Fleer Showcase is the “I Love the 90s” set of hockey cards. Many of the inserts found in this set use the same design as, or inspired by, hockey cards of the 1990s, along with some football and basketball designs too. Here we have Fleer Ultra, Flair — spelled F-L-A-I-R — Showcase, Fleer Metal Universe and other inserts that would make most kids from the 1990s smile. Oh yeah, there is a base set and some hits too.
A box of 2016-17 Fleer Showcase costs around $72 USD online and has 18 packs. Each pack has five cards. Here is what I found in my latest box break:
72 Fleer Showcase Base Cards
The Fleer Showcase base set is 100 cards and is totally rockin’ that “Photoshop Circa 1999” look, with an outer glow emanating from a player superimposed over a gold-colored background. We even get a gradient at the bottom, too. I’m not hatin’ here. The design may not be exactly original, but the cards really, ahem, showcase the player by drawing your eye towards him and away from the background.
Card backs are pretty much what you’d expect here: five years of stats, vitals like height and weight, and a head shot; really just the same photo from the front. The card backs are organized, easy to read and have a nice flow to them — with your eye naturally being drawn to the photo at the top before moving down to the player name and finally the statistics.
Of the 72 base cards in the box I opened, none were duplicates.
1 Hot Prospects Autos Rookie Card
Numbered out of 499 copies and signed in Blue Sharpie Marker is this Hot Prospects Autos rookie card of Michael Matheson of the Florida Panthers. The autograph has been signed on a clear sticker that was later applied to the card. Some collectors don’t like “sticker autos” or “sticker-graphs,” but I have no problem with them so long as they are done well. In this case, Upper Deck did a great job. The design of the card is made to perfectly fit the sticker, which has in turn been perfectly applied to the card.
3 Red Glow Parallels
Of course there are parallels! My box had three of these “Red Glow” parallels, which substitute the gold background for a red background. The player’s position at the very bottom of the card is also replaced with the words “Red Glow.” The reddish hues replace the gold tones on the back, too.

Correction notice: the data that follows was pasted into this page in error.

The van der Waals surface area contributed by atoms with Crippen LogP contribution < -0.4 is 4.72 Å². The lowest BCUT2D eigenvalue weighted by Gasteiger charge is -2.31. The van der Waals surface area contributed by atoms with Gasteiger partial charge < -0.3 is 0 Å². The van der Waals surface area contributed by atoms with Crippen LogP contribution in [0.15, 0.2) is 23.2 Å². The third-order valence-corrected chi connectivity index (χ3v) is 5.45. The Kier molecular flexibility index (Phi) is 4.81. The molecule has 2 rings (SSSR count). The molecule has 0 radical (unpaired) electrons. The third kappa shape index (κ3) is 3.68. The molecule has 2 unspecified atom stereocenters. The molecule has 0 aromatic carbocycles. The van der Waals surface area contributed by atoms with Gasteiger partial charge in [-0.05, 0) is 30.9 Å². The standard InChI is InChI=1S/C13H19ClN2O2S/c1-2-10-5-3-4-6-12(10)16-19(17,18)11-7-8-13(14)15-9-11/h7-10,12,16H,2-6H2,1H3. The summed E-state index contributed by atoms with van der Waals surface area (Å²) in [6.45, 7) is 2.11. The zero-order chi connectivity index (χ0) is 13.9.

The most fun thing about Fleer Showcase is that it uses some old designs from past Fleer sets.
2 Scoring Kings Inserts
Scoring Kings was an insert set from back in the 1990s that has been dusted off and used in this year’s Fleer Showcase set. Here, the players are superimposed in front of a shiny background of a sky with lightning. The cards are quite dramatic-looking, but unfortunately do not scan very well.
5 Fleer Metal Universe Inserts
But can we really call it Metal Universe if it doesn’t have a swarm of floating eyeballs or giant alien plants on it? These cards are mainly silver, but like the Scoring Kings inserts also do not scan very well.
1 Fleer Metal Universe Precious Metal Gems
A parallel of an insert because its Upper Deck. As you can see, this Precious Metal Gems insert does actually scan quite well. There are also blue and green versions of these Precious Metal Gems inserts. I could see myself building a set of these one day.
4 Flair Showcase Inserts
Two of these were rookie cards: Dylan Strome, above, and Pavel Buchnevich — which may become my new favorite hockey player name to say (booch-NEV-ich). The other two Flair Showcase cards were of John Tavares and Joe Pavelski. This would be a relatively-easy insert set to put together, since you get four per box.
1 Ultra Rookies Platinum Parallel Insert
Ultra Rookies was another great hockey insert set from the 1990s. This card of Matthew Tkachuk has a shiny, glittery background and is actually the Platinum Medallion parallel, numbered out of 99, whereas the regular Ultra Rookies are serial-numbered out of 599 copies, and the Violet Medallion parallels are numbered out of 25. I hope you took notes, because there will be a quiz later on.
1 ’92-93 Fleer Ultra 25th Anniversary Buyback
Whoa, slow down there, Upper Deck. It is actually the 24th anniversary of the inaugural Fleer Ultra set, which came out in the fall of 1992. This upcoming fall, would technically be the 25th anniversary, but whatever.
This card of former Flyers goalie Tommy Soderstrom has a gold-foil anniversary logo stamped in the lower-left corner and is numbered out of 25. I am not too hype on other companies buying old Upper Deck cards and foil-stamping them as a special edition card, like this Chris Chelios card I bought in 2014. But I guess Upper Deck buying up old cards made by other companies and then re-releasing them as a special edition is slightly more legit — especially when they come autographed like this card of Pat Lafontaine in an astronaut helmet.
Regardless, I’m going to need the Chris Chelios, Ed Belfour and Jeremy Roenick buyback versions of these cards, so if you get one, hit me up.
What I like about 2016-17 Fleer Showcase: The insert sets are reminiscent of the 1990s and give Fleer Showcase some variety. The base set has a simple, clean design, and the text on the back is easy to read. The sticker-graphs are well designed, too, cleverly integrating the autographed sticker on the card’s design.
What I do not like about 2016-17 Fleer Showcase: A set like Fleer Showcase should really have a second hit per box; either another autographed card or a game-used card. Given the price point, other comparable sets usually have two “hits” per box. (Last year’s Fleer Showcase set had three hits per box, but a box cost roughly $40 more.)